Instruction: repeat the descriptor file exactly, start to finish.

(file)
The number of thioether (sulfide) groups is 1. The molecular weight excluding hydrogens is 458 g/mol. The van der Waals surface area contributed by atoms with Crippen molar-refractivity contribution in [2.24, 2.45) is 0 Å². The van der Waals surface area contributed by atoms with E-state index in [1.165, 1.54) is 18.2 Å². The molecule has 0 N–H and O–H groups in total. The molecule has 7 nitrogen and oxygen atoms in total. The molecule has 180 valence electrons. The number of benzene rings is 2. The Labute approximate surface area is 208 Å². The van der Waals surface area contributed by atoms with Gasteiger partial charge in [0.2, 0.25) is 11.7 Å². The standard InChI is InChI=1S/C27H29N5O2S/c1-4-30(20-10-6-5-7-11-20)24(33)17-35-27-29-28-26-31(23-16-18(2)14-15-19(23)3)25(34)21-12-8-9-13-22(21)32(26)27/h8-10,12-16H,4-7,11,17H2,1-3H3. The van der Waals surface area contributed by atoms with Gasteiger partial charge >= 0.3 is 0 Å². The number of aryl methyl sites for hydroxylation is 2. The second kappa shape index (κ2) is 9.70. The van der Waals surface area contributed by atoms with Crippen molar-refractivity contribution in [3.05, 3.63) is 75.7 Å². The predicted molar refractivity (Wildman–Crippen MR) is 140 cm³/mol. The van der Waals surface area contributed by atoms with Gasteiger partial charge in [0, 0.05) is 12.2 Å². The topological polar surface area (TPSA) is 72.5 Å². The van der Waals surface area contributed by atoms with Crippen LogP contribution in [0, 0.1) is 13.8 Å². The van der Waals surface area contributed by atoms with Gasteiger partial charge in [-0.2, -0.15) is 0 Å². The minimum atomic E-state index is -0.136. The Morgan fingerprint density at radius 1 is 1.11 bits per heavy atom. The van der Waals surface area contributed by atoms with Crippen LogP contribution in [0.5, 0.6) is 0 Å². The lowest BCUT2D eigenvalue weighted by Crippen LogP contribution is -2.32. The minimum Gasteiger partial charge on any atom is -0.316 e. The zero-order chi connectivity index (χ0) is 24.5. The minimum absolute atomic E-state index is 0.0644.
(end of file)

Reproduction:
The number of thioether (sulfide) groups is 1. The molecular weight excluding hydrogens is 458 g/mol. The van der Waals surface area contributed by atoms with Crippen molar-refractivity contribution in [2.24, 2.45) is 0 Å². The van der Waals surface area contributed by atoms with E-state index in [1.165, 1.54) is 18.2 Å². The molecule has 0 N–H and O–H groups in total. The molecule has 7 nitrogen and oxygen atoms in total. The molecule has 180 valence electrons. The number of benzene rings is 2. The Labute approximate surface area is 208 Å². The van der Waals surface area contributed by atoms with Gasteiger partial charge in [0.2, 0.25) is 11.7 Å². The standard InChI is InChI=1S/C27H29N5O2S/c1-4-30(20-10-6-5-7-11-20)24(33)17-35-27-29-28-26-31(23-16-18(2)14-15-19(23)3)25(34)21-12-8-9-13-22(21)32(26)27/h8-10,12-16H,4-7,11,17H2,1-3H3. The van der Waals surface area contributed by atoms with Gasteiger partial charge >= 0.3 is 0 Å². The number of aryl methyl sites for hydroxylation is 2. The second kappa shape index (κ2) is 9.70. The van der Waals surface area contributed by atoms with Crippen molar-refractivity contribution in [3.05, 3.63) is 75.7 Å². The predicted molar refractivity (Wildman–Crippen MR) is 140 cm³/mol. The van der Waals surface area contributed by atoms with Gasteiger partial charge in [0, 0.05) is 12.2 Å². The topological polar surface area (TPSA) is 72.5 Å². The van der Waals surface area contributed by atoms with Crippen LogP contribution in [0, 0.1) is 13.8 Å². The van der Waals surface area contributed by atoms with Gasteiger partial charge in [-0.2, -0.15) is 0 Å². The minimum atomic E-state index is -0.136. The Morgan fingerprint density at radius 1 is 1.11 bits per heavy atom. The van der Waals surface area contributed by atoms with Crippen LogP contribution in [0.5, 0.6) is 0 Å². The lowest BCUT2D eigenvalue weighted by Crippen LogP contribution is -2.32. The minimum Gasteiger partial charge on any atom is -0.316 e. The zero-order chi connectivity index (χ0) is 24.5. The minimum absolute atomic E-state index is 0.0644.